A handful of city-run sexual health clinics that shifted to rapid COVID-19 testing and vaccination during the pandemic have begun offering sexual health services again, officials said Friday.
Five of the New York City Department of Mental Health and Hygiene’s eight sexual health clinics — including its Chelsea Express, Fort Greene Express and Corona clinics — are now offering sexual health services, the agency said in a press release.
At the Chelsea Express clinic’s “Quickie Lab,” machines that were being used to provide rapid COVID-19 testing are being “repurposed” for rapid chlamydia and gonorrhea testing, the release said.
And by the end of this month, the Corona clinic will be the first of the health department’s clinics to offer long-term HIV PrEP care, the release added.
“Currently our sexual health clinics offer PrEP initiation, with referrals to other health care providers for ongoing care,” the department said. “Our Corona clinic will now offer ongoing PrEP services to patients, including routine periodic testing and monthly prescriptions.”
The health department’s Fort Greene, Jamaica, Chelsea and Morrisania clinics will start offering vaccinations for MPV, also known as monkeypox, on Nov. 14, according to the release.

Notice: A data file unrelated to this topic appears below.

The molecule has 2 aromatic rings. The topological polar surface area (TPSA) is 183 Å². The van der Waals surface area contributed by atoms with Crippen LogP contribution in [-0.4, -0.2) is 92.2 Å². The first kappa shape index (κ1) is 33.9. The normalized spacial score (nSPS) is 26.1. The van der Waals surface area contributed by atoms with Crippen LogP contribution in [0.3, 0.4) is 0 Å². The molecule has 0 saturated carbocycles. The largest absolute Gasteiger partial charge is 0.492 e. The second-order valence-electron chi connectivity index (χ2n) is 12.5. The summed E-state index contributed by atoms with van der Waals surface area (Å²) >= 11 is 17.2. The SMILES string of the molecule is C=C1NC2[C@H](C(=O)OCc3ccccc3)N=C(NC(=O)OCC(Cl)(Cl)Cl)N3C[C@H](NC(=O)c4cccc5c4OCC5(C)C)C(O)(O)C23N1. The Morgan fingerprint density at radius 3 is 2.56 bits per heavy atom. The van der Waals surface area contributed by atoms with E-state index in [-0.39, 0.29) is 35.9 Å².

The department said gonorrhea, syphilis, and chlamydia are “common and curable,” but, “if left untreated, they can cause lasting health effects, including infertility and chronic pelvic pain.”
Syphilis, meanwhile, “can cause vision and hearing loss, dementia, paralysis, and can be passed from a pregnant person to their fetus (congenital syphilis),” the department said.
“Having an STI can also make it easier to get or transmit HIV. Most STIs have no signs or symptoms early on, so it is important to get tested routinely or if indicated, and treated promptly,” the release said. “Using condoms during sex can help prevent STIs, and PrEP is a safe and effective medicine to prevent HIV.”
The health department emphasized that its clinics will offer “low- to no-cost services” to patients ages 12 and up, including patients without health insurance, regardless of immigration status.
“Emerging from the worst of COVID-19, this role in our healthcare and public health systems has never been more important,” the city’s health commissioner, Dr. Ashwin Vasan, said in a statement. “Investments during COVID will support this critical piece of our routine public health infrastructure, and we’re thrilled to bring these services back and better than ever.”